Show Tri­al: Hol­ly­wood, HUAC, and the Birth of the Blacklist

  • Review
By – May 30, 2019

In Show Tri­al, Thomas Doher­ty applies his tal­ent and insight as a film his­to­ri­an to the sto­ry of the Hol­ly­wood black­list, teas­ing out shades of gray from a top­ic that has gen­er­al­ly been pre­sent­ed in black and white.

The book is divid­ed into three parts. The first sec­tion, Back­sto­ries,” presents a clear pic­ture of the labor dis­putes in Hol­ly­wood in the 1930s, set­ting the stage with col­or and tex­ture. Part two, On Loca­tion in Wash­ing­ton,” takes us direct­ly into the court­room and shows us the day-to-day devel­op­ments dur­ing the nine days of hear­ings and lib­er­al Hollywood’s attempts — all of them unsuc­cess­ful — to fight back. The final sec­tion, Back­lash,” con­cerns the after­math of the hear­ings, when the movie busi­ness was dev­as­tat­ed by the hun­dreds of play­ers who were black­list­ed or jailed. A fair num­ber of pages are devot­ed specif­i­cal­ly to anti­semitism, an entry with sev­er­al sub­cat­e­gories in the well-orga­nized index.

Instead of sim­ply retelling the sto­ry, Doher­ty does some­thing much more cre­ative. He pro­vides col­or­ful por­traits of a large and var­ied cast of char­ac­ters, such as Ayn Rand and Bertolt Brecht, who have nev­er been deeply explored before in this con­text. Rather than unwind­ing the sto­ry of the black­list in a tra­di­tion­al­ly sequen­tial way, he tells it through the indi­vid­ual char­ac­ters and how it altered their lives. The quotes and anec­dotes he offers are invari­ably amus­ing and piquant, and we fol­low them like a trail of bread­crumbs through the narrative.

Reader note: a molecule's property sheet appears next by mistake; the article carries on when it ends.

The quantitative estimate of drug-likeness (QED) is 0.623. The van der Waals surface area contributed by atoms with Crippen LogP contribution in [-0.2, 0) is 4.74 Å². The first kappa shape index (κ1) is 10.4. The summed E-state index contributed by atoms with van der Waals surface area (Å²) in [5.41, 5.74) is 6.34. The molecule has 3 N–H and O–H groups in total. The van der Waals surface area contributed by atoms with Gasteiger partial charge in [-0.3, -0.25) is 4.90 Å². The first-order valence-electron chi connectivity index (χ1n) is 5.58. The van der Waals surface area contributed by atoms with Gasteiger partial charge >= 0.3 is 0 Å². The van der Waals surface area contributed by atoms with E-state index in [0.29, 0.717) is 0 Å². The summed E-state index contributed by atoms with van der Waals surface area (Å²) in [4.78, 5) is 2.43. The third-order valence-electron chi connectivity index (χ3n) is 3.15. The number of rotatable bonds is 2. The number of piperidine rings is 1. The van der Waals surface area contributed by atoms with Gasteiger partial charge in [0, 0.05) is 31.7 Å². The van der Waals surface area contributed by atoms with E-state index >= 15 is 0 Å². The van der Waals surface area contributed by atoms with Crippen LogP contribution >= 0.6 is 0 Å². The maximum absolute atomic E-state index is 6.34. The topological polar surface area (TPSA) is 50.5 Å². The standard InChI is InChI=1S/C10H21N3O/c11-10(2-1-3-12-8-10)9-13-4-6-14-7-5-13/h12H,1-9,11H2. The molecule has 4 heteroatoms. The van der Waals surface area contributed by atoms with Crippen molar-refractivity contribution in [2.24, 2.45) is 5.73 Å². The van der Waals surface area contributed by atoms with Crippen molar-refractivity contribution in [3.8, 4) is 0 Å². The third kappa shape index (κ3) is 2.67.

Doher­ty also describes how the con­flict between nation­al secu­ri­ty and free­dom of expres­sion was at stake in the noto­ri­ous and high­ly pub­li­cized House Un-Amer­i­can Activ­i­ties Com­mit­tee (HUAC) hearings.

Doher­ty writes ear­ly on that he feels the Hol­ly­wood black­list is an era in film his­to­ry that is poor­ly under­stood and his excite­ment to explain it all adds a lumi­nous sheen to his nar­ra­tive. The Hol­ly­wood left, in par­tic­u­lar, comes to life as we tra­verse his expla­na­tions of the back­ground of the HUAC hear­ings, held for nine days in Octo­ber 1947. Through behind-the-scenes report­ing, he high­lights the ongo­ing strife between labor and the film stu­dios as the polit­i­cal cli­mate in the U.S. splits them into two oppos­ing camps.

With the fresh mate­r­i­al he has unearthed in his expert research, Doher­ty has cre­at­ed a very enter­tain­ing book. He stays true to his theme: how polit­i­cal alle­giances, and not tal­ent, became the main deter­min­ing fac­tor in employ­ment. Doher­ty not only gives us a new take on his­to­ry but also deft­ly ties the con­flict to today’s politics.

Lin­da F. Burghardt is a New York-based jour­nal­ist and author who has con­tributed com­men­tary, break­ing news, and fea­tures to major news­pa­pers across the U.S., in addi­tion to hav­ing three non-fic­tion books pub­lished. She writes fre­quent­ly on Jew­ish top­ics and is now serv­ing as Schol­ar-in-Res­i­dence at the Holo­caust Memo­r­i­al & Tol­er­ance Cen­ter of Nas­sau County.

Discussion Questions